The history of Diyarbakir goes a long way back. Starting from the earliest period, the city had been successively ruled by the Hurri-Mithani, Hitites and the Assyrians and once, was also the capital city of the Aramean Bit-Zamani kingdom. From 189 BCE to 384CE, the region to the east and south of present Diyarbakir remained under the rule of a Kurdish kingdom called Corduene.
Later, the Romans colonized the city and named it Amida. During the Roman rule, the first city walls were constructed (297 AD) and later, the greater walls were built as per the command of the Roman emperor Caonstantanius-2. After the Romans, the Persians came to power and were succeeded by the Muslim Arabs. It was the leader of the Arab Bekr tribe, Bekr Bin Vail, who named the city Diyar Bakr, meaning “the country of Bakr”, i.e. Arabs. Much later, in the Republican era the city got its current name Diyarbakir, which was derived from the Copper ore that exists here.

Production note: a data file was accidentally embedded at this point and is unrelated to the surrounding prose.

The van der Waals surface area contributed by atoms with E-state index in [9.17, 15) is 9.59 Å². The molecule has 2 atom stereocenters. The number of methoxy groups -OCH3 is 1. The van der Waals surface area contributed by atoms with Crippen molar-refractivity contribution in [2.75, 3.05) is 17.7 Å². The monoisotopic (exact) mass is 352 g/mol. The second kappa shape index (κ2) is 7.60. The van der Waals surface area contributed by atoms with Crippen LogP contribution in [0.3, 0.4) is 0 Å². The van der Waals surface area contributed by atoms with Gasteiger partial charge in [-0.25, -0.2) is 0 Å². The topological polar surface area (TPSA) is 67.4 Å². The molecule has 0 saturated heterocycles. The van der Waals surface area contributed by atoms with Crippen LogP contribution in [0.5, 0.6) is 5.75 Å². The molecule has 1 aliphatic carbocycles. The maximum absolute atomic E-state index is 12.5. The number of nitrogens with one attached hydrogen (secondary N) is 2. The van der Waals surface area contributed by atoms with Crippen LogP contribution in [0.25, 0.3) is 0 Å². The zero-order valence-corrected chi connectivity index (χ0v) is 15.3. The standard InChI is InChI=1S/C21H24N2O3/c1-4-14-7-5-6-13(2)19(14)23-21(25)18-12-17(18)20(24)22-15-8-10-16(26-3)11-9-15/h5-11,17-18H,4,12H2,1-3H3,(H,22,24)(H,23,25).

After a few centuries, Diyarbakir came under the Ottoman Dynasty and earned the status of the capital of a large province. The city became the base of army troops who guarded the region against Persian invasion. Diyarbakir faced a lot of turbulence in the 20th century, particularly with the onset of World War-I. Majority of the city`s Syriac and Armenian population was moved out from the city.
In the dramatic city of Diyarbakir, the primeval and modern have a peaceful co-existence. The older part of the city, which is dotted with mosques, old houses, churches and madrassahs, dishes out a vintage charm whereas the modern town of the west with rows of modern apartments has a business-like air.